Showing up to a holiday bash empty-handed is unforgivable. Almost as bad? Arriving with a bland, forgettable token. This season, resolve to be the bearer of sweet and delicious tidings. Your hosts will thank you. Better still, they likely will invite you back.
Tom Herbruck is only the third person in Ohio to successfully bring to market a micro-distilled product. His matchless apple brandy — or applejack — has just hit the shelves of local spirits providers. Made from Ohio apple cider, which is fermented, distilled, and laid to rest in charred oak barrels, Tom's Foolery brand applejack ($33) is one of the few local agricultural products that packs a legal buzz. If your shop doesn't stock it, they can special order it. For details, go to applejackohio.com.
People like pickles, what can we say? But chef Doug Katz really loves pickles. He's been cooking up big batches with his pop since he was barely kitchen-counter height. It is a cherished family tradition that has long outlived the tooth fairy, Hanukkah Charlie, and backyard catch. In late summer, Katz, Katz, and the kitchen crew at Fire Food and Drink cram bushels of local pickling cukes into Mason jars along with hot peppers, garlic, and flowering dill. After curing in the coolers for months, "Dr. Katz' Pickles" are sold by the jar ($8) year-round at the restaurant. Fire is at 13220 Shaker Square; learn more at 216-921-3473 or at firefoodanddrink.com.
Très Bon Bonbons
Show up with an assortment of Lilly Handmade Chocolates and prepare for a hero's welcome. There may be no finer confection in the region than these carefully crafted truffles from Amanda Montague, Cleveland's pink-coiffed Willy Wonka. Flavors include Boozie Susie (kirsch-soaked cherries, double-chocolate ganache), Southern Gentleman (Maker's Mark, buttered pecans, milk chocolate), and the seasonal Bob (Drambuie-spiked caramel, apple cider reduction). Assortments come six ($11), 12 ($22), and 24 ($44) to a box, which itself is damn near pretty enough to eat. Lilly's is at 761 Starkweather Ave.; for more information call 216-771-3333 or go to lillytremont.com.
Pie in a Pint Glass
Not to knock Great Lakes Brewing Company's Christmas Ale, but the stuff is anything but rare and seasonal, being offered practically year-round in local bars. That's why when we want to impress a thirsty host or hostess, we stop by Indigo Imp – or any number of retail outlets – for a sixer of the seasonal Winter Solstice ($9.99). This bottle-conditioned brew sports a rich amber hue, toasty malt flavor, and just enough spice and citrus to qualify as a seasonal ale while stopping short of pumpkin-pie disease. Visit indigoimpbrewery.com for a complete list of retail outlets.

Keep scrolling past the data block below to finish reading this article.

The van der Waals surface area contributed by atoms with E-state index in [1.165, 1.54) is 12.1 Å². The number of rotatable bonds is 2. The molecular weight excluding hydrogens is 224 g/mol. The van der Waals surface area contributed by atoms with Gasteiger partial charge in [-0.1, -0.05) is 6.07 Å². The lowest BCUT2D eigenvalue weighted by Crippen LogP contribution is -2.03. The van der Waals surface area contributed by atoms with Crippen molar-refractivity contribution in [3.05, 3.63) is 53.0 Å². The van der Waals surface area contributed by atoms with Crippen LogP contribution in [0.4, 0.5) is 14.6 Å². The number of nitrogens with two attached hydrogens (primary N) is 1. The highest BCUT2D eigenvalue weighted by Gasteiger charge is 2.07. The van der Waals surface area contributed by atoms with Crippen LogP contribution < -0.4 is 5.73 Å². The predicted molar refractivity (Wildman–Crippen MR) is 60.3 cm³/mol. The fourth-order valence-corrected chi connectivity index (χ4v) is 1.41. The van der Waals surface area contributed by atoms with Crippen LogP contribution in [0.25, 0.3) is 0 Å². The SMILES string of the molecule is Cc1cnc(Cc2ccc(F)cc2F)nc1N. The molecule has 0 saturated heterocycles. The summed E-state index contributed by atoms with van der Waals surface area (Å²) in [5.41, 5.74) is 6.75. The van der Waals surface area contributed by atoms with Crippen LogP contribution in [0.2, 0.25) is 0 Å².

Pumpkin pie is for suckers, says Diane Sikorski of Humble Pie Bakery. Okay, not exactly: "Pumpkin, apple, and pecan pies are favorites for holiday tables, but tart cherry and other summer fruit pies make a fun gift for pie lovers," she says. Sikorski uses organic flour, local hormone-free butter, local farm-fresh eggs, local fruit, and fresh (non-hydrogenated) local lard when cooking up her righteous pies ($15). "Other than a little salt and lemon juice, nothing else goes in the fillings. I like the fruit to sing and be the star." Find her at winter's farmers markets in Tremont and at Old Trail School in Akron, or call 440-360-0050 for delivery.
Pick Me Up
Nothing gets folks moving toward the door at the end of a long night like the smell of fresh-brewed coffee. It's a subtle reminder that while you need not go home, you can't stay here. Launched in 2003, the Cleveland Coffee Company is a small-batch roaster of 100-percent fair-trade Arabica beans. Next time guests overstay their welcome, break out a pound of their dark and nutty organic Sumatra, or the robust Bright Side Blend, a full-bodied brew that benefits the Bright Side of the Road Foundation; each is priced at $11.95. The coffees are available at A.J. Rocco's, Zagara's, and Rego's. Learn more at clevelandcoffeecompany.com.
Muddy Paw Semillon, from Trebets Estate Wines, certainly is not the only locally grown and produced wine. But it is likely the first to forward proceeds of each bottle to an area humane society, in this case Geauga County's benevolent Rescue Village. The label is a new undertaking for Debonné Vineyards' chief winemaker Edward Trebets, who is joined in the biz by wife Gina. Their locally grown Semillon is a crisp white that features notes of ripe summer stone fruit. Pick up a bottle ($19.99) or two at Chalet Debonné in Madison, or various retail outlets. Go to muddypawwines.com to learn more.
Sad truth: People are greedy, especially when it comes to dessert. Tom Clark of Blackbird Baking Co. has solved the riddle of the incredible shrinking slice by offering single-serving pies. These mini apple galettes — free-form tarts, really — are made with pie crust, fresh fruit, and buttery streusel topping. Each is an exercise in pint-size perfection. Pick them up at the shop for just $3.50 apiece, but be warned: The little morsels tend to sell out early, so calling ahead is not a bad idea. Blackbird is at 1391 Sloane Ave. in Lakewood; for details or special orders, call 216-712-6599 or go to blackbirdbaking.com.
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